According to this method a longitudinal offset between the two fibers can be also introduced; thus also coupling losses between two fiber trunks, due to their longitudinal separation, can be measured.
The two fibers are held facing each other by means of a high precision calibrated mechanical device or mechanism comprising micromanipulators for the micrometric regulation of fiber alignment and allowing transverse and/or longitudinal offsets of desired and measurable amounts to be set.
For the maximum optical power transfer, the end faces of the two fibers should be kept in contact; this, however, would no longer allow the transverse offset regulation because of rubbing between the two end faces, which hence are kept at a distance as little as possible from each other; this distance is however, conspicuous (about 5 μm).
The two fibers are simply obtained by cutting the same fiber length at a certain point; to obtain the maximum optical power transfer the two end faces ought to be planar, non-corrugated and perpendicular to the fiber axis.
However, such a cut is rather difficult to obtain; actually the two end faces are slightly oblique (with angles even wider than 1° with respect to perpendicularity to the axis), corrugated and irregular, with convexities, swells and hackles.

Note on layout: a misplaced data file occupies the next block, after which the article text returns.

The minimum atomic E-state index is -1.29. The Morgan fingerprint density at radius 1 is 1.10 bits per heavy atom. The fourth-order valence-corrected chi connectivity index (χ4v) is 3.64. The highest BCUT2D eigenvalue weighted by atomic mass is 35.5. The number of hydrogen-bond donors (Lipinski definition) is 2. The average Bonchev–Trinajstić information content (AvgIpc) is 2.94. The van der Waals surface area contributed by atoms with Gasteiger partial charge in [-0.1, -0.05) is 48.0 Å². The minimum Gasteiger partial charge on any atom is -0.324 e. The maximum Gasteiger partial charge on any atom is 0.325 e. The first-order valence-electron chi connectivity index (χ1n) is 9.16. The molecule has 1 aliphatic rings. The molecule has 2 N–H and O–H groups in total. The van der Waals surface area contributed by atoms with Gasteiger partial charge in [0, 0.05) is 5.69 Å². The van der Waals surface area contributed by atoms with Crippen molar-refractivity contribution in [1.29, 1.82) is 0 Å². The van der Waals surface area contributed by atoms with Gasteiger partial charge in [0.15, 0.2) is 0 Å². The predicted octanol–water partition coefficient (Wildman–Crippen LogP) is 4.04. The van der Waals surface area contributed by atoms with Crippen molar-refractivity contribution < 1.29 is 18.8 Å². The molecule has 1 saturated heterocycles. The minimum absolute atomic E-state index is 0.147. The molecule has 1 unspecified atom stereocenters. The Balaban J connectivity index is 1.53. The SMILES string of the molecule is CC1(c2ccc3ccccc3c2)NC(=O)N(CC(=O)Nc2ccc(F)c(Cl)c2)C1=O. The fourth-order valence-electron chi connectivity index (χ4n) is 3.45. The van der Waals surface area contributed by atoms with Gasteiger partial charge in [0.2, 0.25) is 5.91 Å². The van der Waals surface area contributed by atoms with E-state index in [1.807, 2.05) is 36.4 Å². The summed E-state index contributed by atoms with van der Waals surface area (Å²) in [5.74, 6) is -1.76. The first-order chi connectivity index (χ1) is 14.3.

The presence of hackles requires an increase in the distance between the two end faces to prevent their rubbing. Hence additional optical power losses are introduced due both to the unwanted longitudinal offset between the two trunks, and to the non-perpendicularity and irregularity of the end faces.
This effect alters the measurement reducing its accuracy.
Besides, by this method, a significant MFD measurement cannot be obtained when the fiber core section has a two-fold symmetrical shape (i.e. elliptical shape) instead of circular shape.
In fact the two fibers, as a consequence of the cut, usually undergo a reciprocal rotation difficult to be compensated for, which causes in this case a mismatch of the two sections and an uncertainty in the measurement of MFD value due to additional optical power losses which vary with the mutual rotation amount and with the direction and sense of the transverse offset.
It is the object of the invention to eliminate these drawbacks by providing an improved method of and device for measuring optical coupling losses characteristic of single-mode optical fibers.